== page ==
in certain situations. That's not gonna shift
the graph left to right. It turns out, what we have to
do to shift to left to right is add a constant within this
argument of the sine here. So, if I wanted to describe
my purple oscillator, I'd say that y as a function
of time is the same amplitude. Let's just, again, use sine. It would be two pi over the period times time and then here's where the
phase constant comes in. I have to actually add a phase constant. You might think subtract. You might think subtract
because we want it to go left. It turns out, adding a phase constant will shift the graph left. This was counterintuitive to me. That's always freaked me out. I'd always forget this. How come adding a phase constant shifts the graph to the left? Well watch. If we take this equation now and instead of putting phi in there, this is the symbol we use for the phase constant in general, phi, and in this case, we
know what it should be. It should be a quarter of a cycle and for a sine graph, a quarter
of a cycle is pi over two. So let's just see if this works. At t equal zero, we used to get zero,
which is what we wanted, but now for the purple graph, I need to start at a maximum value. So at t equal zero, this whole amount right here becomes zero and I'm just left with sine of pi over two and sine of pi over two is one. That's a maximum value, so times amplitude would give us the amplitude
which is what we want. We want a graph that
starts at the amplitude. And this is better than
just putting cosine or at least it's better to know about because now, even if this
phase shift was pi over four or pi over nine or pi over 27, you could shift by any amount
you want using sine or cosine. Now you know how to shift these things. Adding a phase constant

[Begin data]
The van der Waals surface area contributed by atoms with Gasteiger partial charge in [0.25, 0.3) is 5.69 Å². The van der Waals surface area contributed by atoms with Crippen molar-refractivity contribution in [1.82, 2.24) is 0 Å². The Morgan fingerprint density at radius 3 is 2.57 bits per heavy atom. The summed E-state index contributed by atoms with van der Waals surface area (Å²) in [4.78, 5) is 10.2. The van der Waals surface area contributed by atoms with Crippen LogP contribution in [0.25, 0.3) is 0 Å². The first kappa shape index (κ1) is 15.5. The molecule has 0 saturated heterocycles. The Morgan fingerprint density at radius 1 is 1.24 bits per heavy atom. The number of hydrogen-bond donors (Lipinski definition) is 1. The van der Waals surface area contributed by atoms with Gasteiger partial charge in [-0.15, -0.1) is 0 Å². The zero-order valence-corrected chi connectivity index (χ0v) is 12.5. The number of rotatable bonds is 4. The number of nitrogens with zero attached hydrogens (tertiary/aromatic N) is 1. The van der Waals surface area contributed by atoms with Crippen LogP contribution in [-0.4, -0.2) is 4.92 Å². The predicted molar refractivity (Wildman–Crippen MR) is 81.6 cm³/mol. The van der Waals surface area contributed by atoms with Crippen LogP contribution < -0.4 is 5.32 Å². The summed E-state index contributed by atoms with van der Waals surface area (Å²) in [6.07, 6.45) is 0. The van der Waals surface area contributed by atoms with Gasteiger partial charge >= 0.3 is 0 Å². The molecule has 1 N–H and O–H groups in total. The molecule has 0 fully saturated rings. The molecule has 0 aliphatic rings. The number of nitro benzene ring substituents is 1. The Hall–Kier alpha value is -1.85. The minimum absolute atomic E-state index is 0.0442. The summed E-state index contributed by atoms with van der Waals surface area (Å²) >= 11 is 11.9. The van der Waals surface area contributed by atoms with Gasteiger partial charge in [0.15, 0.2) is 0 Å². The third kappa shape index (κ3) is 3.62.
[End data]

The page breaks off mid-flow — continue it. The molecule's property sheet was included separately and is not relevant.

will shift it to the left. Subtracting will shift it to the right. And the larger the phase
constant, the more it's shifted. You don't ever really need to
shift it by more than two pi since after you shift by two pi, you just get the same shape back again. So this constant in here, it's pi over two in this case. In general, it would look like this. You'd have some oscillator. It's got some amplitude. You could do sine or cosine plus a phase constant and this phase constant will determine how much this oscillator
is shifted left or right. And I should say be careful. Physicists can be sloppy here and use the same word for multiple things. Sometimes the word phase is used just for this little part here, this little added constant part, but sometimes, by phase, people really mean this
whole thing inside of here, this whole term that you're taking sine of because this is what's determining where you're at in your actual cycle and these ideas don't just
apply to a mass on a spring. You could write down
the equation for a wave. You have an extra term in
here for space, not just time, and guess what? There'd be a little constant
at the end that you could add. That would be the phase constant. So this idea of phase gives you a way to describe how two oscillators
or two waves are shifted with respect to one another and it lets you account for
all kinds of properties, like we had for this mass on a spring.